• 6. Global Leadership Summit • 2010 Tony Dungy • Winning Coach of the 2007 Super Bowl; NBC Analyst Stubbornness is a virtue if you are right. Be efficient however, do not mistake hours for efficiency. Hours worked is not equal to results. If you want to be mentored, look for someone you admire, you can even be mentored from a distance. Thirty seconds with a mentor can make a difference. Everyone needs a Paul, everyone should have a Timothy. Ask and answer – What does mentoring look like? What do you need from a mentor? Tell your mentor what you need. Mentors do not have to have all of the answers. Form relationships with other people. What are you going to do to be like Christ? Why would you allow anyone to take away from you what it is you want? No matter where you are, or who you are, one word can make a difference Andy Stanley • Senior Pastor, North Point Church Alpharetta, GA; Founder, North Point Ministries Tensions – Every organization has a problem that shouldn’t be solved but should be resolved. Solving tensions CREATES new tensions. It requires successful management and/or a successful leader. The key is to leverage the tensions. Great organizations have problems that never go away. These problems and tensions should not be solved or resolved, just managed and leveraged. This is what causes growth. Pressure creates tension, but if leveraged correctly it will create exponential growth. Problems are solved by leadership and safe tension allows for progress. Jeff Manion • Senior Pastor, Ada Bible Church WELCOME TO THE LAND IN BETWEEN 6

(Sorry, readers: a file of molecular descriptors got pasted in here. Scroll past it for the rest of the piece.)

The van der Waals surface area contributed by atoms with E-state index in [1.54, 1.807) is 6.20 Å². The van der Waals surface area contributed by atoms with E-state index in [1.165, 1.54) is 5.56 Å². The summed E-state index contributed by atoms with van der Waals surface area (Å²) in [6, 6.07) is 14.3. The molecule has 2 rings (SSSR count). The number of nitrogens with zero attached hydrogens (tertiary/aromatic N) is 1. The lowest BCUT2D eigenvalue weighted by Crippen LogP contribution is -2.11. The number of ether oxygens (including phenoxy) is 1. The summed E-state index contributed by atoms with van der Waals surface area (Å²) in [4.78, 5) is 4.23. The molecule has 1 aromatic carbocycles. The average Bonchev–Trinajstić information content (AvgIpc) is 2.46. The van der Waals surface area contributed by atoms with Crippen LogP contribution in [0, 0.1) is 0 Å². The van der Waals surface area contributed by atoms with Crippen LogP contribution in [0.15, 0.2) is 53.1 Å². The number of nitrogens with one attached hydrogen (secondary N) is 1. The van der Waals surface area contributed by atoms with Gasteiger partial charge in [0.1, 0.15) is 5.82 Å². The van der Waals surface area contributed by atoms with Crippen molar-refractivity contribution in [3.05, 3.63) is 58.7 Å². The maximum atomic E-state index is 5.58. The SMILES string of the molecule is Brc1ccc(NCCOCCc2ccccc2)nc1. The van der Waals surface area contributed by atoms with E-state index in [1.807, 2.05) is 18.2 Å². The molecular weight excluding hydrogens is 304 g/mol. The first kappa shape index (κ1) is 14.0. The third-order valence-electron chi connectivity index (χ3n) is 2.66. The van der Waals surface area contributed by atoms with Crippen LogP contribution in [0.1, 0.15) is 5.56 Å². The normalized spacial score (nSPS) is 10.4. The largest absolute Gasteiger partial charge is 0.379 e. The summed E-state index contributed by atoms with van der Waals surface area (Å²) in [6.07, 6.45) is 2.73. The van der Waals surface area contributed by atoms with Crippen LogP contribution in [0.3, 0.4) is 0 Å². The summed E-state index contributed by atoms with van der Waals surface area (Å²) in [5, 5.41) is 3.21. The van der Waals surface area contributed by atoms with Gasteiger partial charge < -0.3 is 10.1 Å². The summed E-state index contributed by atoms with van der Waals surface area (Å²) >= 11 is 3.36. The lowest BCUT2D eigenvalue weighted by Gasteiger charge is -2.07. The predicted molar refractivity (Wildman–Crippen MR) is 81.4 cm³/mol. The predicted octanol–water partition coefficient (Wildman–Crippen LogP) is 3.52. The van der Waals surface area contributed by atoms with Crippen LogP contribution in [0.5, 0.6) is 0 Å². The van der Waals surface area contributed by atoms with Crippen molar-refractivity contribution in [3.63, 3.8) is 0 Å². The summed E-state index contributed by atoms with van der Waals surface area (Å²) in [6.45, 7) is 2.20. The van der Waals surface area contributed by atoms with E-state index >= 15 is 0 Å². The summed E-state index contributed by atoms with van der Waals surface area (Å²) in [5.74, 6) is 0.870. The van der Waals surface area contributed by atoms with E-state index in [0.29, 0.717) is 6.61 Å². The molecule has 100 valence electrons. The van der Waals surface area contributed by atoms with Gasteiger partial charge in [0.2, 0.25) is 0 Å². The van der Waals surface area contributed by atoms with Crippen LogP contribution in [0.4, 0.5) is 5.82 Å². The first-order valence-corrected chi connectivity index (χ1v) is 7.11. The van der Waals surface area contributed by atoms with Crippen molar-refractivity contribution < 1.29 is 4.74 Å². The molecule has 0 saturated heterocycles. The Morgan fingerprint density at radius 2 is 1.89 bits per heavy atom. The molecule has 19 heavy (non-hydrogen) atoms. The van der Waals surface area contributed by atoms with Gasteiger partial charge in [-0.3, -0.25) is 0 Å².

• 7. Global Leadership Summit • 2010 Karen fumbled for the phone in a sleepy haze. The red numerals on the alarm clock read 3:17am – In the moment before “hello” she takes a quick mental inventory: “Are all the kids home?” She is conscious enough to reason that either someone has dialed the wrong number… or the family is about to receive some awful news. “Hello,” she mumbles. The room spins as she hears the voice of her sister on the other end: “Karen…there’s been an accident.” Tonight Karen will be hurled from her normal routine of work, church, and tennis and into the land of all-night hospital vigils, an intensive care unit, and lengthy rehabilitation. The Land in Between, where over the coming weeks and months, everything normal is interrupted. For over twenty-five years I’ve had the privilege of pasturing the people of Ada Bible Church – As I stand and open the scriptures each weekend, I am often conscious of the array of chaos represented in the room. I have the privilege of bringing the story of God to the recently unemployed and the terminally ill. To parents whose sons are in prison to those who long to be parents but remain childless. My calling is to speak God’s mercy into the lives of those who have lowered the casket of a husband, wife, brother, sister or child into the soil. And I firmly believe that the Land in Between—that space where we feel lost or lonely or deeply hurt—is fertile ground for spiritual transformation, for God’s grace to be revealed in magnificent ways. But in addition to being the bearer of mercy, I also have the privilege of challenging our people to holiness. While the Land in Between is prime real estate for faith transformation, it is also the space where we can grow resentful, bitter and caustic if our hearts are unguarded. The wilderness where faith can thrive is the very desert where it can dry up and die. We all have times when we feel we are in the desert, discouraged. You are here and you want to be there. Jesus, Moses and the Israelites –God chose Moses to lead His people from Egypt (here) to the Promise Land (there). They were in the Land in Between. How did they eat? God provided Manna that came down from the sky, which were flakes mixed with water that turned to mush. They ate it for breakfast, lunch and dinner, day after day (Numbers 11:4-7). Eventually, they complained, “If only we had meat to eat!” The Lord became angry because of their complaining and their lack of trust. Moses asked the Lord, (Numbers 11:11) “Why have you brought theses troubles on your servant? What have I done to displease you that you put the burden of all these people on me? Did I conceive all these people? Did I give them birth? Why do you tell me to carry them in my arms, as a nurse carries an infant, to the land you promised an oath to their forefathers? Where can I get meat for all these people? They keep wailing at me to give them meat to eat. I cannot carry all these people myself; the burden is too heavy for me. If this is how you are going to treat me, put me to death right now if I have found favor in your eyes—then let me face my own ruin!” God said to Moses, “Bring me seventy of Israel’s elders who are known to you as leaders and officials among the people. Have them come to the Tent of the Meeting that they may stand there with you. I will come down and speak with you there and I will take the spirit that is on you and disburse it unto them. They will help you carry the burden of the people so that you will not have to carry it on your own. (Numbers 11:18-33). In the Land in Between it is important to guard your heart. God met Moses’ request but He punished the Israelites who complained and said that they wanted to go back to Egypt and that they were not satisfied with what God provided them. The Land in Between is fertile ground, a place to flourish; the Israelites saw it as a place of meltdown. Do we ever think or say, “I can’t carry the burden anymore?” People in spiritual leadership have moments like this, as Moses did, where they feel like a failure, when they feel like they can’t continue, when they want to give up. Do we ask ourselves, “Will God move towards me like he did for Moses?” 7